My Beloved, little darling atheist she is, would cringe at this request. So I make it on my behalf, not hers. Would you pray for her, friends? Just that she would feel some comfort and assurance in the midst of what is, at the moment, a dark and stressful season? We don't have to tell her about it. Thanks a bunch.
Monday, December 7, 2009
Thursday, December 3, 2009
As I stir the turkey, mixing in the chopped onions and peppers, I am crying. Quietly. If Petra were to catch me crying I would be mortified.
I am crying because Petra has told me, in no uncertain terms, that she will not do something with me. What it is, is not important. It was a mother-daughter bonding thing, in days of yore. It is something we enjoyed together quite a lot, once upon a time. I have just spent about 10 minutes cajoling, mock-threatening, whining to get her to agree to do it with me. But she is resolved. Petra the 17 year old will not do what Petra the 16 year old would, or the 15 year old. She is done, with that particular mother-daughter bonding activity. She is not interested.
I am crushed. Crushed beyond all reason, quite frankly. As I stir and cry I frantically ask myself what on earth it is that is so devastating to me about this. And the answer is so simple. She is growing up, which means, by definition, that she is growing away. It is all so developmentally appropriate. It is what is supposed to happen to young adults. They differentiate, they individuate. They become who they are, in some measure, by clarifying who they are not. Who Petra is not, today, is someone who wants to do that thing with her mom any more. She doesn't want to do it any more. She did, but now she doesn't.
And that is a loss for me, such a loss it has me crying over the chili. Such a loss, such a blow, it has me contemplating revenge, such as.... being cold. Refusing to watch "Glee" with her. Making her walk to school.
I blow my nose, and pull myself together. I will do this thing I enjoy by myself, or with a friend. Maybe with Beloved. I will recognize that Petra has the right not to do something she won't find enjoyable now (even though she did before). I will rejoice and be glad that I have this amazing daughter, this beautiful and accomplished young woman with a mind of her own who does not feel enslaved or trapped by her mother's feelings. I will be grateful for the adult being born in the child. I will buck up, for heaven's sake. As I throw the beans into the pot Petra comes into the kitchen, and she lays her head on the back of my neck.
Mom, will you still love me even though I don't want to do that?
I spin around and give her a fierce hug. Of course, I will. I give her a big smack on the top of her head. Of course I will love you, forever and always no matter what. I'm sorry I gave you even a moment's doubt about that. And we both laugh. Good, she says. Frankly, I was a little worried. And we laugh again.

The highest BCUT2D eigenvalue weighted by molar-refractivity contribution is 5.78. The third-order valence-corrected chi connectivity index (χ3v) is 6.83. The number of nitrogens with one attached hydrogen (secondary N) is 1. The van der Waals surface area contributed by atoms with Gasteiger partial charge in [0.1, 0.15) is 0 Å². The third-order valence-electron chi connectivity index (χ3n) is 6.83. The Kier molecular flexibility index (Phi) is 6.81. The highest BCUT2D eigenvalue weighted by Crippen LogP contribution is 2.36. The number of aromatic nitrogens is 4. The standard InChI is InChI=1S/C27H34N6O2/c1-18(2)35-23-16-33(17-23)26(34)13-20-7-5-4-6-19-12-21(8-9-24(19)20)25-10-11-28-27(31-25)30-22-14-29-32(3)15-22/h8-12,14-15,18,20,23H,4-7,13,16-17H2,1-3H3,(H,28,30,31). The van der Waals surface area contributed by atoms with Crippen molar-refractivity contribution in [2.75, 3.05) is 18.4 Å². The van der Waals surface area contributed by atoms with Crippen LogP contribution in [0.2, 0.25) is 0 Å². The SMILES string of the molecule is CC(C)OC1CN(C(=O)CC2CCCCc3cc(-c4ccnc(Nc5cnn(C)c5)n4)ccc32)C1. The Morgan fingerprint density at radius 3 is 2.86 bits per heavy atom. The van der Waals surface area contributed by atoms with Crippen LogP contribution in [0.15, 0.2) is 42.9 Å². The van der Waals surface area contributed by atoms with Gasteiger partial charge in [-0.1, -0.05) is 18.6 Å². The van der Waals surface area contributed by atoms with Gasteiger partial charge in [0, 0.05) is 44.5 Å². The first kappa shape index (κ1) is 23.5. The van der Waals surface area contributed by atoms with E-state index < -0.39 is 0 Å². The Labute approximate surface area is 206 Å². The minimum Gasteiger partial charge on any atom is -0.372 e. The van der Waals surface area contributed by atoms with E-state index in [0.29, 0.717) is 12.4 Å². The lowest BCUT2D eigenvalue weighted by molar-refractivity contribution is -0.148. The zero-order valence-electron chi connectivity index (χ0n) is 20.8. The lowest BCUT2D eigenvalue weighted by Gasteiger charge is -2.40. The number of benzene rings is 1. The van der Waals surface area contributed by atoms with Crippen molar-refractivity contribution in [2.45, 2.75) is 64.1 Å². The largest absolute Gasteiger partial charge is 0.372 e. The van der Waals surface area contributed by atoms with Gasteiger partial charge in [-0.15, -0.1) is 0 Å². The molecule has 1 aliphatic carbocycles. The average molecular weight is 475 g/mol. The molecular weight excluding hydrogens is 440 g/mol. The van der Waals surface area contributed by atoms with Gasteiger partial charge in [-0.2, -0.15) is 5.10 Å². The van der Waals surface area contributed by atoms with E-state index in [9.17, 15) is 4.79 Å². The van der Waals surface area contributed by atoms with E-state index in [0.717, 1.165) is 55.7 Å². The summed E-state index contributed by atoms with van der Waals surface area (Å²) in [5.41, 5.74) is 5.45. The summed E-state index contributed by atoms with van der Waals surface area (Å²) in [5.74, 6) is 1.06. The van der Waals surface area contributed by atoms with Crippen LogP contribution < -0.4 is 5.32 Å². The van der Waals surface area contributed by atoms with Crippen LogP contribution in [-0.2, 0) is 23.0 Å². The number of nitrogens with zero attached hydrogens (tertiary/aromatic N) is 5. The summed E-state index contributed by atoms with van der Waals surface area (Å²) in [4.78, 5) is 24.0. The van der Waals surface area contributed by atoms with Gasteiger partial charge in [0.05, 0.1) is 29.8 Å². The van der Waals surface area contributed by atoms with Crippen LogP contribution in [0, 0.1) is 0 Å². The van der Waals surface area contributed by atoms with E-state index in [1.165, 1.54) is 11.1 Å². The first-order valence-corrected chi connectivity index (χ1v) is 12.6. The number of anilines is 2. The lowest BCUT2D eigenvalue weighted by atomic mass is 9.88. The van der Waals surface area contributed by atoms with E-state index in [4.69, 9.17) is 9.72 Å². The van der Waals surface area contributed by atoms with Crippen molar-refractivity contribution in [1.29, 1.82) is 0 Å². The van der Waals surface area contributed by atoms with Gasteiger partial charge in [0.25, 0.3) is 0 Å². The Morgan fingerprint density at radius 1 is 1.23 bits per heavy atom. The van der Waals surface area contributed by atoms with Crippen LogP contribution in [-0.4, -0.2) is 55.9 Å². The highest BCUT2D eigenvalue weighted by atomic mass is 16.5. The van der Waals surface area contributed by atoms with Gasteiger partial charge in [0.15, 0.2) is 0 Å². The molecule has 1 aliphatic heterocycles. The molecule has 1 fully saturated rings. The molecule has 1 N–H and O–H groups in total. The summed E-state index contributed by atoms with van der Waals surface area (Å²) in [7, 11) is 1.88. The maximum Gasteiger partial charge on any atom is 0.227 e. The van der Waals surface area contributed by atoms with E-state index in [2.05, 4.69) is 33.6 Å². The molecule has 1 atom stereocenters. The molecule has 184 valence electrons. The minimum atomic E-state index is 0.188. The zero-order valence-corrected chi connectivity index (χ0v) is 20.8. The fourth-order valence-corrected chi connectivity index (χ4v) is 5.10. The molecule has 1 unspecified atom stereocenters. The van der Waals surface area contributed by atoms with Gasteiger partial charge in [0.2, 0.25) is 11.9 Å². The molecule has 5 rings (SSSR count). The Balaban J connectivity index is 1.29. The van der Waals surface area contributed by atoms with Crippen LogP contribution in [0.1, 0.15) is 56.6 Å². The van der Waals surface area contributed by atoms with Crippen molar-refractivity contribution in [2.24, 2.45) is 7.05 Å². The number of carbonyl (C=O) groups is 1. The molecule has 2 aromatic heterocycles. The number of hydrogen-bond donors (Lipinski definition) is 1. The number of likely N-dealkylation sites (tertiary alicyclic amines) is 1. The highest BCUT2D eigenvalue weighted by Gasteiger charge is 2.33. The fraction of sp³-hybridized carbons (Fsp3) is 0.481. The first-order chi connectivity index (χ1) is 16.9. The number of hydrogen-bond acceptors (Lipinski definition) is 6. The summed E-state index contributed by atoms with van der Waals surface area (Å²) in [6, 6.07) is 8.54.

Birth is hard.
Tuesday, December 1, 2009
Surely his salvation is at hand for those who fear him, that his glory may dwell in our land.
Steadfast love and faithfulness will meet; righteousness and peace will kiss each other.
Faithfulness will spring up from the ground, and righteousness will look down from the sky.
~ Psalm 85:9-11
I grew up across the street from a body shop. It was owned by two guys, Jim and Terry. Jim was a family man, married to a local girl, father of two. Terry was single.
Terry was also my brother's best friend, despite the differences in their ages... 12 years. My brother and Terry shared a love for fishing, ice hockey, and jazz. Terry taught my brother a lot about car engines. Terry came over to our house for dinner, a lot, so much so that my parents took to calling him "number two son."
When my brother was away at college, something happened. Fairly typically, I was left out of the loop, but Terry and my parents spent long hours sitting together at the kitchen table, drinking glasses of beer, talking in low voices. The following weekend my brother came home. It was only after he went back to school that my mother let me know what was going on: Terry was gay. My parents had found out, and they thought Terry "owed it to my brother" to tell him. So, he had, and now, everything was more or less back to normal. New normal. Sort of like Beloved and me having Thanksgiving dinner with my dad.
When I was in college Terry settled down with a partner. Not long after that we learned that he was sick; he had full-blown AIDS. He lived three more years. His partner nursed him tenderly to the end. Then, after Terry died, his parents kicked the partner out of the house (it was in Terry's name and he didn't have a will). (My parents, not liberal by a long shot, were shocked by that.) Terry missed the AIDS "cocktails" by just a year or two. If the onset of his disease had just been a bit slower... but it was not.
Praying tonight, in Terry's memory, for a time when righteousness and peace will kiss; when steadfast love and faithfulness will meet; and when salvation will be at hand for all those who mourn.